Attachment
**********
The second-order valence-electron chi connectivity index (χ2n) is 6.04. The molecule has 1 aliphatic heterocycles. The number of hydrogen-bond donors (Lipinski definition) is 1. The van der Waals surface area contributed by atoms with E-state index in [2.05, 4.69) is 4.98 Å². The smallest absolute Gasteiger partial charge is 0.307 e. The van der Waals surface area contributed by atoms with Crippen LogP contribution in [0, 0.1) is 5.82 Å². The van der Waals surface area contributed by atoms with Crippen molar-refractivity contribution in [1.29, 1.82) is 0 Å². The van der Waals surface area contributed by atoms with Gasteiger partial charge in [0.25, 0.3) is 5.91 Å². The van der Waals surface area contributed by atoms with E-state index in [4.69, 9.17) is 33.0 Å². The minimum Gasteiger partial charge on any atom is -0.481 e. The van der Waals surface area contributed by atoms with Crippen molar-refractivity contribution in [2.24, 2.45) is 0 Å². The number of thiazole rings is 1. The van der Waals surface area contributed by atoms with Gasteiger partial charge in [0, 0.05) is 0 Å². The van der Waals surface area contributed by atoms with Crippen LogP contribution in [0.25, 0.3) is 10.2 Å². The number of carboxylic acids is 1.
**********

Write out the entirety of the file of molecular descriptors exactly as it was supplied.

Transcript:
The second-order valence-electron chi connectivity index (χ2n) is 6.04. The molecule has 1 aliphatic heterocycles. The number of hydrogen-bond donors (Lipinski definition) is 1. The van der Waals surface area contributed by atoms with E-state index in [2.05, 4.69) is 4.98 Å². The smallest absolute Gasteiger partial charge is 0.307 e. The van der Waals surface area contributed by atoms with Crippen LogP contribution in [0, 0.1) is 5.82 Å². The van der Waals surface area contributed by atoms with Crippen molar-refractivity contribution in [1.29, 1.82) is 0 Å². The van der Waals surface area contributed by atoms with Gasteiger partial charge in [0.25, 0.3) is 5.91 Å². The van der Waals surface area contributed by atoms with E-state index in [4.69, 9.17) is 33.0 Å². The minimum Gasteiger partial charge on any atom is -0.481 e. The van der Waals surface area contributed by atoms with Crippen molar-refractivity contribution in [2.24, 2.45) is 0 Å². The number of thiazole rings is 1. The van der Waals surface area contributed by atoms with Gasteiger partial charge in [0, 0.05) is 0 Å². The van der Waals surface area contributed by atoms with Crippen LogP contribution in [0.25, 0.3) is 10.2 Å². The number of carboxylic acids is 1.